Palpitations mean you’re aware of your heart beating in your chest and/or in your throat. Your heart is pounding, skipping a beat or beating very fast. This can make you feel very restless. And your thoughts can subsequently quickly turn to something serious, like a heart attack or a heart rhythm disorder. However, for most people who experience palpitations it’s nothing serious. For example, palpitations are quite normal if you’ve been exercising intensively or if you’re struggling with stress. Other causes for an increased heart rate are:
- Unhealthy eating and drinking habits. For example, you’re eating too much greasy food and/or drinking too much caffeine.
- Alcohol and drug use.
- An over-active thyroid.
- High blood pressure.
- Staying at a high altitude. For example, if you live in the mountains.
- An underlying health condition, like pneumonia.
- The use of, for example, prednisone or certain ADHD medications.
A normal heart rate is 60 to 90 beats per minute. This can increase to 160 beats per minute through intensive exercise. Resting afterwards will usually bring your heart rate back to normal.
Palpitations are often accompanied by several other symptoms. The symptoms you can experience include:
- A rapidly beating heart.
- A restless feeling.
- A sudden irregular heartbeat. For example, your heart may beat fast at first and then slowly.
- A pounding heartbeat. This can feel very worrying.
- A fast heartbeat which you don’t notice yourself.
- Dizziness and light-headedness.
- Feeling weak.
- A headache.
- A dry mouth.
- Shortness of breath and/or feeling like you can’t breathe.
- Frequent urination. This will happen often once the palpitations have disappeared.
There are a number of things you can do yourself if you’re experiencing palpitations. The following are recommended:
- Make sure you get plenty of rest and maintain a healthy day and night rhythm. Make sure you get about eight hours of sleep a day. Get up on time and go to bed on time.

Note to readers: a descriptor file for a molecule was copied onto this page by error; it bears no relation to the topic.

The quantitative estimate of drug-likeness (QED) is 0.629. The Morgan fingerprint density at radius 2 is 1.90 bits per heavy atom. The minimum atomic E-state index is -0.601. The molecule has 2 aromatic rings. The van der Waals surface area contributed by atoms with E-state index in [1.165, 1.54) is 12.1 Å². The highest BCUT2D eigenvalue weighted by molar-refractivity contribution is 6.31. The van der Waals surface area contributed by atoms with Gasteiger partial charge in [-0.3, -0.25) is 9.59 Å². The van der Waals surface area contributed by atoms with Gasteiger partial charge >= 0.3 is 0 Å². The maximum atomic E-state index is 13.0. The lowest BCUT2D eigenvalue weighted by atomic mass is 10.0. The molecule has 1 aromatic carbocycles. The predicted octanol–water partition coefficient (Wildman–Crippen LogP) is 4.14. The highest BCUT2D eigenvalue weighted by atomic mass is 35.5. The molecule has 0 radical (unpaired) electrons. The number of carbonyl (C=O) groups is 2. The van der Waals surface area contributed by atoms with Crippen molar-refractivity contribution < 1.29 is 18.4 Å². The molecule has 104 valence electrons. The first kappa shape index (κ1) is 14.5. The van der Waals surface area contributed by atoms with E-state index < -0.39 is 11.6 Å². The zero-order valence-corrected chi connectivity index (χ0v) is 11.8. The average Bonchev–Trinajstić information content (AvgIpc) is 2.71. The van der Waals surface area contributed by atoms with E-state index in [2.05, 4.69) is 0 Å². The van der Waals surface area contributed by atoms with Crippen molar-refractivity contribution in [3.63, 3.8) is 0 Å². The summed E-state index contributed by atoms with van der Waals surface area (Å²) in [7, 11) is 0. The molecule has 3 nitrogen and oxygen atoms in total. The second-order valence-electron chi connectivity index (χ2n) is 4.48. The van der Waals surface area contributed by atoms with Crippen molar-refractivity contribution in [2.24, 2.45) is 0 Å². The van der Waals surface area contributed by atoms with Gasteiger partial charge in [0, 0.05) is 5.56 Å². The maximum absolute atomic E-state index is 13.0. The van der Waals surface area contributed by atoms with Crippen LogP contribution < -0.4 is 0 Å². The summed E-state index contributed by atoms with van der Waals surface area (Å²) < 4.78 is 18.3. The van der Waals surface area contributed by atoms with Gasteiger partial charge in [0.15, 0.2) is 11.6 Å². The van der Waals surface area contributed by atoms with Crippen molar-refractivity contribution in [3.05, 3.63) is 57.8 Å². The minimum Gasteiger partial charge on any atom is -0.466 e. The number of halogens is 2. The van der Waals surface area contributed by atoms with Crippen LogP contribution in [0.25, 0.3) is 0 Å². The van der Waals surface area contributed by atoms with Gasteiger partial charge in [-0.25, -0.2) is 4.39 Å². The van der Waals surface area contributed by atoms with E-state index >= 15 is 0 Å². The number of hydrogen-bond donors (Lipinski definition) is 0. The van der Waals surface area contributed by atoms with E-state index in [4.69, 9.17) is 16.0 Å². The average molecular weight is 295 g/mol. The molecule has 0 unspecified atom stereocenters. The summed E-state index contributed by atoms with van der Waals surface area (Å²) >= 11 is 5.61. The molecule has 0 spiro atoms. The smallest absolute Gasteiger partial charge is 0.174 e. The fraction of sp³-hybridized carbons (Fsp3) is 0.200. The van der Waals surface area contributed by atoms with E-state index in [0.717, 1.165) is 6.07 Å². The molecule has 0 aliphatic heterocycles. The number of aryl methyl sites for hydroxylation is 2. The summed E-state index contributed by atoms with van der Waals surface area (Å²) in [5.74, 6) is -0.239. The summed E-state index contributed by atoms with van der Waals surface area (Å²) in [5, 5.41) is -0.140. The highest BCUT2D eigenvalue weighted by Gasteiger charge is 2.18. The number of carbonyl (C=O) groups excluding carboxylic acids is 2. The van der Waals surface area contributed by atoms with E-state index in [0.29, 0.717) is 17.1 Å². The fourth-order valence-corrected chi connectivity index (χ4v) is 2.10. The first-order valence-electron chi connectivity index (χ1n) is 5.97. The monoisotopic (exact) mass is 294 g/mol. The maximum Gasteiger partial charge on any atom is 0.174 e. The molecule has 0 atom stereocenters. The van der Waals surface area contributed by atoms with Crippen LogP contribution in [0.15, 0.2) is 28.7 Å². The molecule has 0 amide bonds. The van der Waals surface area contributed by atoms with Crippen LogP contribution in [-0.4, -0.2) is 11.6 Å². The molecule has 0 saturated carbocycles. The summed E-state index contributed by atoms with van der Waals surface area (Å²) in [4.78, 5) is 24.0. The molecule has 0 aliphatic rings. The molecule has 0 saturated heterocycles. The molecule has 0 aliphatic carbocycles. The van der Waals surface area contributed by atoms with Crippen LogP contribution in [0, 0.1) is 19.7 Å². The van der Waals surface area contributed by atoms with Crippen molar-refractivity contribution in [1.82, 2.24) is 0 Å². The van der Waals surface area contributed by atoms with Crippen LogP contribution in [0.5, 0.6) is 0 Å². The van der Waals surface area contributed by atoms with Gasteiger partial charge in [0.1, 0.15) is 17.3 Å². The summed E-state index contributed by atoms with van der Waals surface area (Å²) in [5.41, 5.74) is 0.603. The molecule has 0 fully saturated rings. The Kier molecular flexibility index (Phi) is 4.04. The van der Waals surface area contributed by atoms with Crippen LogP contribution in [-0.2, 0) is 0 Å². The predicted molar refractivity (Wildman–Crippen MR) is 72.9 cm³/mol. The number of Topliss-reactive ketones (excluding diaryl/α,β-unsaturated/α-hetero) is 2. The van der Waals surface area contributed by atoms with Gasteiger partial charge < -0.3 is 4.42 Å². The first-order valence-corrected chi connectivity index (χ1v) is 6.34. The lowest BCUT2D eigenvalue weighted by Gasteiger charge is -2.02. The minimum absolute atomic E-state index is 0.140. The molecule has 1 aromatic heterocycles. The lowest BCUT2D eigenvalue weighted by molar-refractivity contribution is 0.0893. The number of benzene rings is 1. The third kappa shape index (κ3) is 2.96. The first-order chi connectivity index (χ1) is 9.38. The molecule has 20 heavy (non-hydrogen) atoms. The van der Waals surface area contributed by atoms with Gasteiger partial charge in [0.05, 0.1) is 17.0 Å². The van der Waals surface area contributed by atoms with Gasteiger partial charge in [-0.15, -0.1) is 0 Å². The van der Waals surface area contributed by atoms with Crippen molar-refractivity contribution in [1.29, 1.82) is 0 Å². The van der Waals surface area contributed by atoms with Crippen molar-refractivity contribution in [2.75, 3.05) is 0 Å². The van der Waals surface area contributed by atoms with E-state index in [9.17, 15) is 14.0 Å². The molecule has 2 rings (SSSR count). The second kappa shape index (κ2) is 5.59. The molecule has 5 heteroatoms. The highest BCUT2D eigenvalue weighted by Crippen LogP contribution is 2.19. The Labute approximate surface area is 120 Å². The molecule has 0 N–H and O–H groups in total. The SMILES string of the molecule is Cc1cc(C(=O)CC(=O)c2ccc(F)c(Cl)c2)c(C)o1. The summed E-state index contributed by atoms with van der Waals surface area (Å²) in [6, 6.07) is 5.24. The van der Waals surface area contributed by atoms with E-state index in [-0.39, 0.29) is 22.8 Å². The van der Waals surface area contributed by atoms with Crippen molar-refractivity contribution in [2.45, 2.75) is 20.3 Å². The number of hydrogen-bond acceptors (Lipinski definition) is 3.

- Reduce your stress. Find out what currently causes you the most stress and decide what you can do about it. Does your work result in a great deal of stress? Talk about this with colleagues you trust, your manager and/or with your company doctor. It can also help to make a clear and well-organised schedule for your activities. Do you have any financial worries, or are there other problems you feel you can no longer solve on your own? Then get in touch with your municipality’s social district team. They employ social workers who would be more than happy to think along with you.
- Talk to friends and/or relatives who can support you. Do you have no or a limited network? And do you want to develop this? Then you can also contact your municipality’s social district team.
- Eat healthily. Eat enough and high-fibre food.
- Reduce or stop your alcohol consumption.
- Do not drink caffeinated drinks.
- Stop smoking.
- Don’t use drugs. Do you use drugs and are you addicted? Then gradually reduce this. Always ask a doctor for advice. For example, your GP or an addiction specialist.
- Use medication (beta blockers) for the palpitations.
Palpitations can also be an indication of a serious condition, like a heart rhythm disorder. That’s why it’s always a good idea to keep an eye on your symptoms. For example, you’ll need to urgently call your GP or 112 if you have one or more of the following symptoms:
- You’re very short of breath. You’re finding it hard to breathe.
- You have severe chest pain or pressure. This doesn’t go away after a few minutes.
- You are restless, pale, nauseous and sweaty.
- You feel like you’re going to faint or completely lose consciousness.
Make an appointment with your GP if:
- You have palpitations and they don’t go away after resting.
- You suddenly have an irregular heartbeat. Your heart will beat very fast for a while and then very slowly for a while.
- You have palpitations and you are predisposed to a heart rhythm disorder. This means it occurs more often in your family.
- You are addicted to alcohol and/or drugs and want to be helped.
Your GP will then investigate the cause of your palpitations. He or she will refer you to a specialist in the hospital if necessary.